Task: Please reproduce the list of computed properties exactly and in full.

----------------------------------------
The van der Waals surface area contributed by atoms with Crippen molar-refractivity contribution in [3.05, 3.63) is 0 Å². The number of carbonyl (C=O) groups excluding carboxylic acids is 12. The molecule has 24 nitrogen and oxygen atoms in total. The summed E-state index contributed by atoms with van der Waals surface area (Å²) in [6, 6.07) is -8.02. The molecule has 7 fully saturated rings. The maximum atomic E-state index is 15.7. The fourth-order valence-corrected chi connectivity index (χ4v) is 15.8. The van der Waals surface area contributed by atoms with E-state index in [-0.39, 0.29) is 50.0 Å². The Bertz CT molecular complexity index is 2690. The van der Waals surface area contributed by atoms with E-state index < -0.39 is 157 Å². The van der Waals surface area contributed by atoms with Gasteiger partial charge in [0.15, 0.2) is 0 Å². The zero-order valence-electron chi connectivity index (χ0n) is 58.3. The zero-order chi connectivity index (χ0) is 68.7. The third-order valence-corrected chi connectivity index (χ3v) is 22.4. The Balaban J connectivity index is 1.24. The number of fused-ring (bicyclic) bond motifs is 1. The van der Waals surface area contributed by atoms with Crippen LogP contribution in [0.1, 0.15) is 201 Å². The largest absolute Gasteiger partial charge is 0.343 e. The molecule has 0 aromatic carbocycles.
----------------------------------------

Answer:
The van der Waals surface area contributed by atoms with Crippen molar-refractivity contribution in [3.05, 3.63) is 0 Å². The number of carbonyl (C=O) groups excluding carboxylic acids is 12. The molecule has 24 nitrogen and oxygen atoms in total. The summed E-state index contributed by atoms with van der Waals surface area (Å²) in [6, 6.07) is -8.02. The molecule has 7 fully saturated rings. The maximum atomic E-state index is 15.7. The fourth-order valence-corrected chi connectivity index (χ4v) is 15.8. The van der Waals surface area contributed by atoms with E-state index in [-0.39, 0.29) is 50.0 Å². The Bertz CT molecular complexity index is 2690. The van der Waals surface area contributed by atoms with E-state index < -0.39 is 157 Å². The van der Waals surface area contributed by atoms with Gasteiger partial charge in [0.15, 0.2) is 0 Å². The zero-order valence-electron chi connectivity index (χ0n) is 58.3. The zero-order chi connectivity index (χ0) is 68.7. The third-order valence-corrected chi connectivity index (χ3v) is 22.4. The Balaban J connectivity index is 1.24. The number of fused-ring (bicyclic) bond motifs is 1. The van der Waals surface area contributed by atoms with Crippen LogP contribution in [0.1, 0.15) is 201 Å². The largest absolute Gasteiger partial charge is 0.343 e. The molecule has 0 aromatic carbocycles.